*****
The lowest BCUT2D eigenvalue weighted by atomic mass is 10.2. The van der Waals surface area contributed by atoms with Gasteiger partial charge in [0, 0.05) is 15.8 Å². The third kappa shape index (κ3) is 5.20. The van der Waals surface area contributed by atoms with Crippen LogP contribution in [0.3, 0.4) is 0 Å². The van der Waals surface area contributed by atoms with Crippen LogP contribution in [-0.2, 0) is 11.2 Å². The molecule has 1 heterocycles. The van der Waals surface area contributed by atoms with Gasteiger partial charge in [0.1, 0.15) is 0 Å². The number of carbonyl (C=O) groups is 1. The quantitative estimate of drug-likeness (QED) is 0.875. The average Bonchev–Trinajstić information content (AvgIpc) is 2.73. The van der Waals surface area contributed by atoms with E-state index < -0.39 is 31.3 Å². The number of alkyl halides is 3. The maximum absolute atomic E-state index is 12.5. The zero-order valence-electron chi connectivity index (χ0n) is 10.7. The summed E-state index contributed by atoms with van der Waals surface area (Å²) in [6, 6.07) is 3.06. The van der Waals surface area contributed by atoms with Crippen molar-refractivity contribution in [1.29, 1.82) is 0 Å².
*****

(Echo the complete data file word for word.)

The lowest BCUT2D eigenvalue weighted by atomic mass is 10.2. The van der Waals surface area contributed by atoms with Gasteiger partial charge in [0, 0.05) is 15.8 Å². The third kappa shape index (κ3) is 5.20. The van der Waals surface area contributed by atoms with Crippen LogP contribution in [0.3, 0.4) is 0 Å². The van der Waals surface area contributed by atoms with Crippen LogP contribution in [-0.2, 0) is 11.2 Å². The molecule has 1 heterocycles. The van der Waals surface area contributed by atoms with Gasteiger partial charge in [0.1, 0.15) is 0 Å². The number of carbonyl (C=O) groups is 1. The quantitative estimate of drug-likeness (QED) is 0.875. The average Bonchev–Trinajstić information content (AvgIpc) is 2.73. The van der Waals surface area contributed by atoms with E-state index < -0.39 is 31.3 Å². The number of alkyl halides is 3. The maximum absolute atomic E-state index is 12.5. The zero-order valence-electron chi connectivity index (χ0n) is 10.7. The summed E-state index contributed by atoms with van der Waals surface area (Å²) in [6, 6.07) is 3.06. The van der Waals surface area contributed by atoms with Crippen molar-refractivity contribution in [1.29, 1.82) is 0 Å².